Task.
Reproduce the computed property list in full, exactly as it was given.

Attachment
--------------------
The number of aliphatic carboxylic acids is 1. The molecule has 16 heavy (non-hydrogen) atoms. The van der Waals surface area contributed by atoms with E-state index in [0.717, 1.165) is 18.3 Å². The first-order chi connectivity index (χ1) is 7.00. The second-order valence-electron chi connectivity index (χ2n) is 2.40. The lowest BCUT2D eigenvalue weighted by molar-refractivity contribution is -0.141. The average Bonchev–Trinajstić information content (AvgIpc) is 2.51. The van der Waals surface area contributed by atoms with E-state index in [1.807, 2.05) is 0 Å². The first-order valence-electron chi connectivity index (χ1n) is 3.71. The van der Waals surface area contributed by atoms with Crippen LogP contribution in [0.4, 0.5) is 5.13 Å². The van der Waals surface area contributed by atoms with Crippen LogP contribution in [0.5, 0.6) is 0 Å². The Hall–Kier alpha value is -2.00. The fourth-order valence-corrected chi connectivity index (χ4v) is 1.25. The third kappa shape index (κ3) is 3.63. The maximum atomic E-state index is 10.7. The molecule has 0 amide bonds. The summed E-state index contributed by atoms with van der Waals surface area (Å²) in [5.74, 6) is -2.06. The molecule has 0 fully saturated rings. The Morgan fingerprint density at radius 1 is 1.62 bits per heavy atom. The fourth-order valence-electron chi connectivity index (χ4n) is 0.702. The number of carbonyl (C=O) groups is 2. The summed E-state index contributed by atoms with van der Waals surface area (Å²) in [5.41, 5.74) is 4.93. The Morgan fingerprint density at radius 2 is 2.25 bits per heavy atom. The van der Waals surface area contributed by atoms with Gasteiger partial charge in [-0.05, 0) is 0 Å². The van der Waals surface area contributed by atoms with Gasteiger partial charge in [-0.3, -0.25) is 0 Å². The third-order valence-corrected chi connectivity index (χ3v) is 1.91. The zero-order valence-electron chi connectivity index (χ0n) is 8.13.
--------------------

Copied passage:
The number of aliphatic carboxylic acids is 1. The molecule has 16 heavy (non-hydrogen) atoms. The van der Waals surface area contributed by atoms with E-state index in [0.717, 1.165) is 18.3 Å². The first-order chi connectivity index (χ1) is 7.00. The second-order valence-electron chi connectivity index (χ2n) is 2.40. The lowest BCUT2D eigenvalue weighted by molar-refractivity contribution is -0.141. The average Bonchev–Trinajstić information content (AvgIpc) is 2.51. The van der Waals surface area contributed by atoms with E-state index in [1.807, 2.05) is 0 Å². The first-order valence-electron chi connectivity index (χ1n) is 3.71. The van der Waals surface area contributed by atoms with Crippen LogP contribution in [0.4, 0.5) is 5.13 Å². The van der Waals surface area contributed by atoms with Crippen LogP contribution in [0.5, 0.6) is 0 Å². The Hall–Kier alpha value is -2.00. The fourth-order valence-corrected chi connectivity index (χ4v) is 1.25. The third kappa shape index (κ3) is 3.63. The maximum atomic E-state index is 10.7. The molecule has 0 amide bonds. The summed E-state index contributed by atoms with van der Waals surface area (Å²) in [5.74, 6) is -2.06. The molecule has 0 fully saturated rings. The Morgan fingerprint density at radius 1 is 1.62 bits per heavy atom. The fourth-order valence-electron chi connectivity index (χ4n) is 0.702. The number of carbonyl (C=O) groups is 2. The summed E-state index contributed by atoms with van der Waals surface area (Å²) in [5.41, 5.74) is 4.93. The Morgan fingerprint density at radius 2 is 2.25 bits per heavy atom. The van der Waals surface area contributed by atoms with Gasteiger partial charge in [-0.05, 0) is 0 Å². The van der Waals surface area contributed by atoms with Gasteiger partial charge in [-0.3, -0.25) is 0 Å². The third-order valence-corrected chi connectivity index (χ3v) is 1.91. The zero-order valence-electron chi connectivity index (χ0n) is 8.13.